The FTSE 100 rose in early trading on hopes Greece was nearing a debt swap deal required to salvage the nation's finances while European leaders agreed on stricter budget discipline measures to help prevent further debt disasters in the region.
Greek Prime Minister Lucas Papademos said negotiators had made "significant progress" in talks to strike a restructuring deal for Greek government debt, with the aim of having a definitive agreement by the end of this week.
And every EU member country except the UK and the Czech Republic vowed to cut budget deficits and submit themselves to greater scrutiny from the European Commission.
However there were still factors holding back a strong rally including Portugal's borrowing costs soaring in the face of record low business and consumer confidence.
Meanwhile ratings agency Standard & Poor's warned it may downgrade "a number of highly rated" group of 20 countries from 2015 if their governments fail to enact reforms to curb rising healthcare spending and other costs related to ageing populations
In London iPhone chip maker Arm Holdings was the most significant climber on the blue chip index, up more than six per cent after it reported pre-tax profits which beat market forecasts.
BSkyB was up by 3.7 per cent after announcing that it is to launch an online TV service in a bid to capture more customers.
Meanwhile BP was up 2.7 per cent and National Grid two per cent as the resources sector performed strongly.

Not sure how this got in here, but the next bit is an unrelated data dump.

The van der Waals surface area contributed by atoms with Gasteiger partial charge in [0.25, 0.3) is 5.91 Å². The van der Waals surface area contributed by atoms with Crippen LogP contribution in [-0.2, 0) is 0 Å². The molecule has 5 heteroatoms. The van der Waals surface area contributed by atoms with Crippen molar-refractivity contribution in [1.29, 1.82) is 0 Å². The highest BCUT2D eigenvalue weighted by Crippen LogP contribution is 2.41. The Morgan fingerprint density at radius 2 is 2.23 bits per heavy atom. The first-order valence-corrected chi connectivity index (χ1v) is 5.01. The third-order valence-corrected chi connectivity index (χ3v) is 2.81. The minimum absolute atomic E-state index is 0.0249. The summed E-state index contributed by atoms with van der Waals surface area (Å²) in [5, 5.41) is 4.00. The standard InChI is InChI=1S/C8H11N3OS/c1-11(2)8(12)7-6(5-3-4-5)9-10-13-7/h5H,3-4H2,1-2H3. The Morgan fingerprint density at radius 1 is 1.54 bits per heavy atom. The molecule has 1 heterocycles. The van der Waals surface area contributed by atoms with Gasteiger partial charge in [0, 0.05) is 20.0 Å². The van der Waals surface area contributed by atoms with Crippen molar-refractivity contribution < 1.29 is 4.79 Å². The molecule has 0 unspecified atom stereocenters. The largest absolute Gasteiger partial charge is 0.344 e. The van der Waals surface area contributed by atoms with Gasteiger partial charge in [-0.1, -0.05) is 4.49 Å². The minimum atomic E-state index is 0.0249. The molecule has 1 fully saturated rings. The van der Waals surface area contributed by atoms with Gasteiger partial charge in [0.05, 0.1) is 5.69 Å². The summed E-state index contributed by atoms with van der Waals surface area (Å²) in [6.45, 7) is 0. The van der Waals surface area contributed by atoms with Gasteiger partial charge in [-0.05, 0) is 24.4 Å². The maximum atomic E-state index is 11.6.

Insurer Admiral, up two per cent, was another main gainer.
On the down side heavyweight UK banks were the poorest performers on the index as the nagging doubts over Greece and unease over what the new European pact will mean for them having an impact.
Oil services group BG edged down by 0.8 per cent and Cairn Energy 0.4 per cent.
Meanwhile FTSE-250 listed Ocado was up 4.7 per cent after reporting that sales growth was picking up. On the negative side electrical retailer Dixons was off by 3.7 per cent after it announced that chief executive John Browett, who is in the middle of a turnaround plan for the company, is joining Apple.
Another high street name, Carpetright, dived by six per cent after a disappointing trading update.
In Asia the Nikkei closed up 0.1 per cent and the Hang Seng 1.1 per cent.
Underlining the fragile state of the UK's recovery Bank of England figures showed that consumer credit fell by £0.4bn in December, Bank of England data showed, confounding forecasts for a £0.4bn rise.
Across the Atlantic later US consumer confidence data is due for release.